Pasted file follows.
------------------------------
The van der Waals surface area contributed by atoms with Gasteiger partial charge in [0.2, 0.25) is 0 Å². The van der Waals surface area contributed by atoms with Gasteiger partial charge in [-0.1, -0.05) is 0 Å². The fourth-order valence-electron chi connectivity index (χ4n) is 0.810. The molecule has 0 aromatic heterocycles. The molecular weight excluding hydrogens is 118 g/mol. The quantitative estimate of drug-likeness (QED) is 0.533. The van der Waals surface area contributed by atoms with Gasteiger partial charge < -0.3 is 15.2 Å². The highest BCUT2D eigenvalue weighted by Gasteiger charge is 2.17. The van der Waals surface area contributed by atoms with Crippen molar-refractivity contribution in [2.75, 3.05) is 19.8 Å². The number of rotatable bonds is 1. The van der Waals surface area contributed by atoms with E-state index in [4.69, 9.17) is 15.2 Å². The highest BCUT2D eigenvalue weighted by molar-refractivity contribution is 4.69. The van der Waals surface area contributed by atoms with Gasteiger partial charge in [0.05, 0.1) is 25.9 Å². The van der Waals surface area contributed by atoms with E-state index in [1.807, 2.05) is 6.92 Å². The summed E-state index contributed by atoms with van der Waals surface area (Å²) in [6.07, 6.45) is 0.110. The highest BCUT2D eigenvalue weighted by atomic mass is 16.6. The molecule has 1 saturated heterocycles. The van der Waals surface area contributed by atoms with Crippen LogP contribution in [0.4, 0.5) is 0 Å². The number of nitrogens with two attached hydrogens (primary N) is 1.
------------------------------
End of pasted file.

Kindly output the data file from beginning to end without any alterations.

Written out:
The van der Waals surface area contributed by atoms with Gasteiger partial charge in [0.2, 0.25) is 0 Å². The van der Waals surface area contributed by atoms with Gasteiger partial charge in [-0.1, -0.05) is 0 Å². The fourth-order valence-electron chi connectivity index (χ4n) is 0.810. The molecule has 0 aromatic heterocycles. The molecular weight excluding hydrogens is 118 g/mol. The quantitative estimate of drug-likeness (QED) is 0.533. The van der Waals surface area contributed by atoms with Gasteiger partial charge < -0.3 is 15.2 Å². The highest BCUT2D eigenvalue weighted by Gasteiger charge is 2.17. The van der Waals surface area contributed by atoms with Crippen molar-refractivity contribution in [2.75, 3.05) is 19.8 Å². The number of rotatable bonds is 1. The van der Waals surface area contributed by atoms with E-state index in [4.69, 9.17) is 15.2 Å². The highest BCUT2D eigenvalue weighted by molar-refractivity contribution is 4.69. The van der Waals surface area contributed by atoms with Gasteiger partial charge in [0.05, 0.1) is 25.9 Å². The van der Waals surface area contributed by atoms with E-state index in [1.807, 2.05) is 6.92 Å². The summed E-state index contributed by atoms with van der Waals surface area (Å²) in [6.07, 6.45) is 0.110. The highest BCUT2D eigenvalue weighted by atomic mass is 16.6. The molecule has 1 saturated heterocycles. The van der Waals surface area contributed by atoms with Crippen LogP contribution in [0.4, 0.5) is 0 Å². The number of nitrogens with two attached hydrogens (primary N) is 1.